In Benjamin Young & Carolyn Dicey Jennings (eds.), Mind, Cognition, and Neuroscience. pp. 367-384 (2022)
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Humans and other animals perceive with many different sensory modalities, includ- ing olfaction, touch, audition, vision, echolocation, proprioception, gustation, and some other senses, depending on different criteria and definitions. Given its broad range, it is not possible to give a comprehensive overview of all of the philosophi- cal, psychological, and neuroscientific studies about perception in one chapter, so what will be offered here is quite selective. In the introduction, we will discuss basic concepts such as figure-ground segregation and scene analysis. Section 1.1 provides a historical overview of psychological theories of perception since the late 19th century. Section 1.2 discusses the information-processing approach and hierarchical explanations, while section 1.3 looks into the historical development of philosophical studies of perception. Sections 2.1–2.3 introduce contemporary issues, and 3.1–3.3 provide future directions.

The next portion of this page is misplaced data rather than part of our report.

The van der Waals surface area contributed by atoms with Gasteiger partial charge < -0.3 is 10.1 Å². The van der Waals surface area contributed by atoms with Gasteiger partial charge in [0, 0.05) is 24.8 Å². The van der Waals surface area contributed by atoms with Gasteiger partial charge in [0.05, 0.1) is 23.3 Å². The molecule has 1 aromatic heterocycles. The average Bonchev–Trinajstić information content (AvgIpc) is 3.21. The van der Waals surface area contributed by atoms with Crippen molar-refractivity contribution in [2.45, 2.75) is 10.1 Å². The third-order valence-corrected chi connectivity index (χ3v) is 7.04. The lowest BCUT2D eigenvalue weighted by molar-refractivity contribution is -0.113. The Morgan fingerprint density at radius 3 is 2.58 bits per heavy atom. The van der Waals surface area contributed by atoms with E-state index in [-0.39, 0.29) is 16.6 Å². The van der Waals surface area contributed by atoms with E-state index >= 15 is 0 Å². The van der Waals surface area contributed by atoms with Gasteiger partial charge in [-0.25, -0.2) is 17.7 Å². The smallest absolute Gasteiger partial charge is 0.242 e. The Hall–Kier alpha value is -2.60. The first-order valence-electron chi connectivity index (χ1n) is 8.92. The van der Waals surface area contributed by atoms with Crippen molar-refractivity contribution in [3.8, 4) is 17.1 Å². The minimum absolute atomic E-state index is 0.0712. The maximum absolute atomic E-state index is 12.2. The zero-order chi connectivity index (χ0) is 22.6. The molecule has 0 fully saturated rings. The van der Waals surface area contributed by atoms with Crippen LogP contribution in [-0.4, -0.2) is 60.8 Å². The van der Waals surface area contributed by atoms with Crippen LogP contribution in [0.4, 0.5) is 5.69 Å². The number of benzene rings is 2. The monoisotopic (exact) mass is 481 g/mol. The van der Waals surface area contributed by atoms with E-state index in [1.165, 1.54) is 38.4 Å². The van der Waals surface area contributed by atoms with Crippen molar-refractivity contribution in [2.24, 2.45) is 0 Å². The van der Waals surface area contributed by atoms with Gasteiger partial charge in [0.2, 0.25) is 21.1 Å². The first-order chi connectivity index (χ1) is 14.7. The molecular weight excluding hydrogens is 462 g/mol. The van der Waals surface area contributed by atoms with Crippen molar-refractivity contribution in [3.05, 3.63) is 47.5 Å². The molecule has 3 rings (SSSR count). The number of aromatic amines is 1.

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Tony Cheng
University College London
Tony Cheng
City University of New York

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